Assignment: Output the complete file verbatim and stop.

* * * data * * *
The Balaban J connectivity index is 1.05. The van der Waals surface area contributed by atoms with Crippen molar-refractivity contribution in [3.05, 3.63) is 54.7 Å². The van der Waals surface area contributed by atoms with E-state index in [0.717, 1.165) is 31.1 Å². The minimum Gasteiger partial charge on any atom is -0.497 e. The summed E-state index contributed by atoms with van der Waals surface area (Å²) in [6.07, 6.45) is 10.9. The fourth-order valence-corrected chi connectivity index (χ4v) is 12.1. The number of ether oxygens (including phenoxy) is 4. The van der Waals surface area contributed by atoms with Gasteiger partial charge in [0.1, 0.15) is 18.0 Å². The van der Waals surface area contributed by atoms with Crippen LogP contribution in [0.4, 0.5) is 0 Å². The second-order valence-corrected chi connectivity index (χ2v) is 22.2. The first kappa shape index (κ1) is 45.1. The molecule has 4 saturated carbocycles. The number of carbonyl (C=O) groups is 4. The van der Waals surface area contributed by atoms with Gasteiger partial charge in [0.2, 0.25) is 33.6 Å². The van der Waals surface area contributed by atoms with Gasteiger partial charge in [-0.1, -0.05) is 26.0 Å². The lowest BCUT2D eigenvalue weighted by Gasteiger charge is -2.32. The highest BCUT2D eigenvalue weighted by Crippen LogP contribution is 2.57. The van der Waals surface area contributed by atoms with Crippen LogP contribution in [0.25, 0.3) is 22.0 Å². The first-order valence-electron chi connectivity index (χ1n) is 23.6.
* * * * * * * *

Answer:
The Balaban J connectivity index is 1.05. The van der Waals surface area contributed by atoms with Crippen molar-refractivity contribution in [3.05, 3.63) is 54.7 Å². The van der Waals surface area contributed by atoms with E-state index in [0.717, 1.165) is 31.1 Å². The minimum Gasteiger partial charge on any atom is -0.497 e. The summed E-state index contributed by atoms with van der Waals surface area (Å²) in [6.07, 6.45) is 10.9. The fourth-order valence-corrected chi connectivity index (χ4v) is 12.1. The number of ether oxygens (including phenoxy) is 4. The van der Waals surface area contributed by atoms with Gasteiger partial charge in [0.1, 0.15) is 18.0 Å². The van der Waals surface area contributed by atoms with Crippen LogP contribution in [0.4, 0.5) is 0 Å². The second-order valence-corrected chi connectivity index (χ2v) is 22.2. The first kappa shape index (κ1) is 45.1. The molecule has 4 saturated carbocycles. The number of carbonyl (C=O) groups is 4. The van der Waals surface area contributed by atoms with Gasteiger partial charge in [0.2, 0.25) is 33.6 Å². The van der Waals surface area contributed by atoms with Gasteiger partial charge in [-0.1, -0.05) is 26.0 Å². The lowest BCUT2D eigenvalue weighted by Gasteiger charge is -2.32. The highest BCUT2D eigenvalue weighted by Crippen LogP contribution is 2.57. The van der Waals surface area contributed by atoms with Crippen LogP contribution in [0.25, 0.3) is 22.0 Å². The first-order valence-electron chi connectivity index (χ1n) is 23.6.